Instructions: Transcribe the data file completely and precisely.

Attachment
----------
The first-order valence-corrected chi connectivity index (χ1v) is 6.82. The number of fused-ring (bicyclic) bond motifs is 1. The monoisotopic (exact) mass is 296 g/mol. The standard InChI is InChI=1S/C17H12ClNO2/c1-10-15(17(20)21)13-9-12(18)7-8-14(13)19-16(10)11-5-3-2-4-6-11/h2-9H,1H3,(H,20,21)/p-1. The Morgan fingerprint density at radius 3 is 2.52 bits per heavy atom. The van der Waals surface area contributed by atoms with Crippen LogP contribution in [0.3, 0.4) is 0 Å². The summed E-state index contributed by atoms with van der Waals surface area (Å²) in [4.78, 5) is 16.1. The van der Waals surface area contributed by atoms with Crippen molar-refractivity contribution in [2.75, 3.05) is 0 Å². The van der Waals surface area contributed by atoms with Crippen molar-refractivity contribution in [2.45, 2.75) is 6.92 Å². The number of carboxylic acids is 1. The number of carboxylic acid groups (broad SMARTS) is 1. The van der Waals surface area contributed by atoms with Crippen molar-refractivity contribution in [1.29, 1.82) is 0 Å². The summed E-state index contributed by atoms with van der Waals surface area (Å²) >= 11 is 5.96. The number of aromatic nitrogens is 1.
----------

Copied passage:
The first-order valence-corrected chi connectivity index (χ1v) is 6.82. The number of fused-ring (bicyclic) bond motifs is 1. The monoisotopic (exact) mass is 296 g/mol. The standard InChI is InChI=1S/C17H12ClNO2/c1-10-15(17(20)21)13-9-12(18)7-8-14(13)19-16(10)11-5-3-2-4-6-11/h2-9H,1H3,(H,20,21)/p-1. The Morgan fingerprint density at radius 3 is 2.52 bits per heavy atom. The van der Waals surface area contributed by atoms with Crippen LogP contribution in [0.3, 0.4) is 0 Å². The summed E-state index contributed by atoms with van der Waals surface area (Å²) in [4.78, 5) is 16.1. The van der Waals surface area contributed by atoms with Crippen molar-refractivity contribution in [2.75, 3.05) is 0 Å². The van der Waals surface area contributed by atoms with Crippen molar-refractivity contribution in [2.45, 2.75) is 6.92 Å². The number of carboxylic acids is 1. The number of carboxylic acid groups (broad SMARTS) is 1. The van der Waals surface area contributed by atoms with Crippen molar-refractivity contribution in [1.29, 1.82) is 0 Å². The summed E-state index contributed by atoms with van der Waals surface area (Å²) >= 11 is 5.96. The number of aromatic nitrogens is 1.